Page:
Meeting with Doctoral Students at PKU

Meeting with Doctoral Students at PKU, 27 September 2019

1. A Doctoral (PhD, JSD) dissertation should be “analytical” rather than “descriptive”.

2. Selection of the topic for a doctoral dissertation: Originality and uniqueness of the analytical perspective is the key for a doctoral dissertation. 75% of a successful dissertation is determined by how you select the topic. (It is only 25% that depends on your efforts.) The topic should be narrowly defined. Writing a dissertation is like digging a hole for a “well”. If the diameter of the well is too wide, you will never reach the underground water. If it is defined properly narrowly, you will be able to reach the underground water stream. This way, you will see the world of “universality” from a narrow perspective of “specialty”.

3. Length of a dissertation: For a master’s thesis, 100,000 letters; For a doctoral dissertation, 300,000 letters (Unwritten law in Japan). If the length is three times, one needs to devote, not 3 times of energy, but 3 × 3 = 9 times (二乗倍) of energy for writing the dissertation. (Suppose you spent 4 months to write your master’s thesis, you would need to spend, not 12 months but 36 months, to write a doctoral dissertation.) Otherwise, it will be a flat and monotonous paper which would not be interesting to read. A dissertation should be, so to speak, three-dimensional.

4. Quotation: For a master’s thesis, one needs to quote two foreign languages (English and French); For a doctoral dissertation, one needs to quote three foreign languages (English, French and German) (Unwritten law in Japan). Professor Gong Ren Ren rightly deplores that many of the Chinese scholars only quote English and Chinese material.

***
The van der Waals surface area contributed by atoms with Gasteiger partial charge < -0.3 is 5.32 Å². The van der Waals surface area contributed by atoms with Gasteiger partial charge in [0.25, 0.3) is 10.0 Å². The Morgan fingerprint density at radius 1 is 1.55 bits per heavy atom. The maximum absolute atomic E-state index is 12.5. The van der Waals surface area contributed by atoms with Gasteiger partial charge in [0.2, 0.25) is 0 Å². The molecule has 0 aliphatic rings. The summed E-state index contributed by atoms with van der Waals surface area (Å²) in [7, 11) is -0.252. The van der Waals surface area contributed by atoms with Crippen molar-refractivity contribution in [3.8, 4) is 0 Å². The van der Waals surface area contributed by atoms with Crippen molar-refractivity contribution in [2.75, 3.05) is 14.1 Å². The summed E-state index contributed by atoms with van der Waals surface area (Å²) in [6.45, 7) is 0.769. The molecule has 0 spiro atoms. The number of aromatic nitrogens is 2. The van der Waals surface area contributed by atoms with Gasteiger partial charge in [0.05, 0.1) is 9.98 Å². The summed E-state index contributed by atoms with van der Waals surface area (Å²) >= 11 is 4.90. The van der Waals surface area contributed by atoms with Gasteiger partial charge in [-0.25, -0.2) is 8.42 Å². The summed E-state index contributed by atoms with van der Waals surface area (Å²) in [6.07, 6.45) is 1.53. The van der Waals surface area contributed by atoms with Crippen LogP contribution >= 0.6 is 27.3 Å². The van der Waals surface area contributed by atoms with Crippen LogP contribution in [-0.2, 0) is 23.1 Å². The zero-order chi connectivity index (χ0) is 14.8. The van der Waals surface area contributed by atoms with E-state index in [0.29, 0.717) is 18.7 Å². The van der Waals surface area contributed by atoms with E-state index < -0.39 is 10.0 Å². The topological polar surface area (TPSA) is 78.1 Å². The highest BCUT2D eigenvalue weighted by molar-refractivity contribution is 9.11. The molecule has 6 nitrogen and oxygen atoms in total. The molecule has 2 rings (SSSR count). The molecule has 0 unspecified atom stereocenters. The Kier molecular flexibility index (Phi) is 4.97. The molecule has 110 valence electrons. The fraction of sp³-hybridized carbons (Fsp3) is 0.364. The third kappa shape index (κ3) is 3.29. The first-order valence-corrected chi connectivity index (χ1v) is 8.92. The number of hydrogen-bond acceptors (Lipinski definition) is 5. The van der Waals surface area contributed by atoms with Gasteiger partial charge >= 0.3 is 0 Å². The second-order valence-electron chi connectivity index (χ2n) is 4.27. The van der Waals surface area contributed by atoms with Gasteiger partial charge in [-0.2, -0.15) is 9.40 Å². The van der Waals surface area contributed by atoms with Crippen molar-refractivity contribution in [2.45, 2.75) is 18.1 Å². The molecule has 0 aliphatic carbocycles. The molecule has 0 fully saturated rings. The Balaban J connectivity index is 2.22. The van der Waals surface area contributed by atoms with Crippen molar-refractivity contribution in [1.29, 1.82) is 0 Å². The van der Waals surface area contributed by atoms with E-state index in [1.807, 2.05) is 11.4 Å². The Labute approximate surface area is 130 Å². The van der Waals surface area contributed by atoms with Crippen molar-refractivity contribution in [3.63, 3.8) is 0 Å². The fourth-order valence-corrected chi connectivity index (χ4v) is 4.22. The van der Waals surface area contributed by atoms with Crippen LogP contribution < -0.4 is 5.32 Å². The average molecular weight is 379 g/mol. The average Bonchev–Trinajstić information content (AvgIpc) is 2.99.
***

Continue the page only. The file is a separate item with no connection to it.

5. Structure of the dissertation
Title: The title should be precisely “to the point” of the theme. Try to give an “attractive” title (in the academic sense). Putting a sub-title may be useful.
Table of Contents: It is important that a reader can see the logical flow of the whole dissertation at a glance of the contents.


a. Introduction:
(i) Presentation of the problems (What is the rationale for presenting the problems to be discussed in the present dissertation?; why it is important to consider them today?) [The problems presented in the “Introduction” should be answered in the “Conclusion” through proven considerations in the Substantive Chapters.]
(ii) Prior studies (and the present theoretical status of the topic)
(iii) Scope and Methodology
(iv) Order of discussion in the Substantive Chapters

b. Substantive Chapters
[Substantive chapters should be organized to ensure a logical and “three-dimensional” development of the issues presented in the Introduction.]

c. Conclusion
(i) The problems that were posed in the Introduction must be answered in the Conclusion through discussion in the Substantive Chapters
(ii) Remaining unresolved problems
(iii) Prospects for the future

d. Bibliography and Annexes

6. Sentences
Try to write clear and succinct sentences. Read aloud and listen to what you have written. If you cannot read smoothly, something must be wrong in the sentence. Oral reading is useful to improve the sentence.
One paragraph should be around 200 letters. It is desirable to confine
the paragraph one specific point within a paragraph.

7. First Draft and Final Draft
The dissertation will improve dramatically between the first draft and the second draft. Keep revising your draft until the time of submission of your final draft.

8. After completion of a doctoral dissertation, try to publish it in English in academic journals. You don’t exist as an international lawyer unless you are known outside China. Keep writing. Publish or Perish!

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